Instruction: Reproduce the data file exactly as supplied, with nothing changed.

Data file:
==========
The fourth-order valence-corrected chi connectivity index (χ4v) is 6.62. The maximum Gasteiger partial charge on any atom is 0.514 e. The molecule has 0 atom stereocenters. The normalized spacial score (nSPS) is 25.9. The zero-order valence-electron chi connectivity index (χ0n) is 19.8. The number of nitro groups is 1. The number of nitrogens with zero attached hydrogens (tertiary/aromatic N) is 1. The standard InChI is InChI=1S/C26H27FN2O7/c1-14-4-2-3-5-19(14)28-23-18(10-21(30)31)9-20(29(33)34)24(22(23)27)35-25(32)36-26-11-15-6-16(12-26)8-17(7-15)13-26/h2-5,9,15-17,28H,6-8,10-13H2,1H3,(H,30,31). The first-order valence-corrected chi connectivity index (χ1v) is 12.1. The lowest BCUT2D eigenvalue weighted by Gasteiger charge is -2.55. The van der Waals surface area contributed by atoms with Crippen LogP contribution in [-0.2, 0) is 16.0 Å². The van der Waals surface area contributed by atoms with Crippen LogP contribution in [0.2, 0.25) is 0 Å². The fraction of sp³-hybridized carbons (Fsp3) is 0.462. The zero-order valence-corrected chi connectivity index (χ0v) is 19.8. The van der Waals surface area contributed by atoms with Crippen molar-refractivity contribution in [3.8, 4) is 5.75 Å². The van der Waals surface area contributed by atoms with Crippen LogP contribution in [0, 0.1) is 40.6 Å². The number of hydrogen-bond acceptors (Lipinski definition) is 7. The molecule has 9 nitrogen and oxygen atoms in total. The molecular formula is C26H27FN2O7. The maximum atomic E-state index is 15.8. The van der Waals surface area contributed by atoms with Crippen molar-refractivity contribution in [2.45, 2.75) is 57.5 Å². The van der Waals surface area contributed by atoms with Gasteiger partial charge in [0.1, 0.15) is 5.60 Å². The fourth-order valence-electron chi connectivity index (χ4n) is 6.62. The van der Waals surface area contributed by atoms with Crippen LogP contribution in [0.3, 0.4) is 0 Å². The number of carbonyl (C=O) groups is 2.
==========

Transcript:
The fourth-order valence-corrected chi connectivity index (χ4v) is 6.62. The maximum Gasteiger partial charge on any atom is 0.514 e. The molecule has 0 atom stereocenters. The normalized spacial score (nSPS) is 25.9. The zero-order valence-electron chi connectivity index (χ0n) is 19.8. The number of nitro groups is 1. The number of nitrogens with zero attached hydrogens (tertiary/aromatic N) is 1. The standard InChI is InChI=1S/C26H27FN2O7/c1-14-4-2-3-5-19(14)28-23-18(10-21(30)31)9-20(29(33)34)24(22(23)27)35-25(32)36-26-11-15-6-16(12-26)8-17(7-15)13-26/h2-5,9,15-17,28H,6-8,10-13H2,1H3,(H,30,31). The first-order valence-corrected chi connectivity index (χ1v) is 12.1. The lowest BCUT2D eigenvalue weighted by Gasteiger charge is -2.55. The van der Waals surface area contributed by atoms with Crippen LogP contribution in [-0.2, 0) is 16.0 Å². The van der Waals surface area contributed by atoms with Crippen LogP contribution in [0.2, 0.25) is 0 Å². The fraction of sp³-hybridized carbons (Fsp3) is 0.462. The zero-order valence-corrected chi connectivity index (χ0v) is 19.8. The van der Waals surface area contributed by atoms with Crippen molar-refractivity contribution in [3.8, 4) is 5.75 Å². The van der Waals surface area contributed by atoms with Crippen LogP contribution in [0, 0.1) is 40.6 Å². The number of hydrogen-bond acceptors (Lipinski definition) is 7. The molecule has 9 nitrogen and oxygen atoms in total. The molecular formula is C26H27FN2O7. The maximum atomic E-state index is 15.8. The van der Waals surface area contributed by atoms with Crippen molar-refractivity contribution in [2.45, 2.75) is 57.5 Å². The van der Waals surface area contributed by atoms with Gasteiger partial charge in [0.1, 0.15) is 5.60 Å². The fourth-order valence-electron chi connectivity index (χ4n) is 6.62. The van der Waals surface area contributed by atoms with Crippen LogP contribution in [0.3, 0.4) is 0 Å². The number of carbonyl (C=O) groups is 2.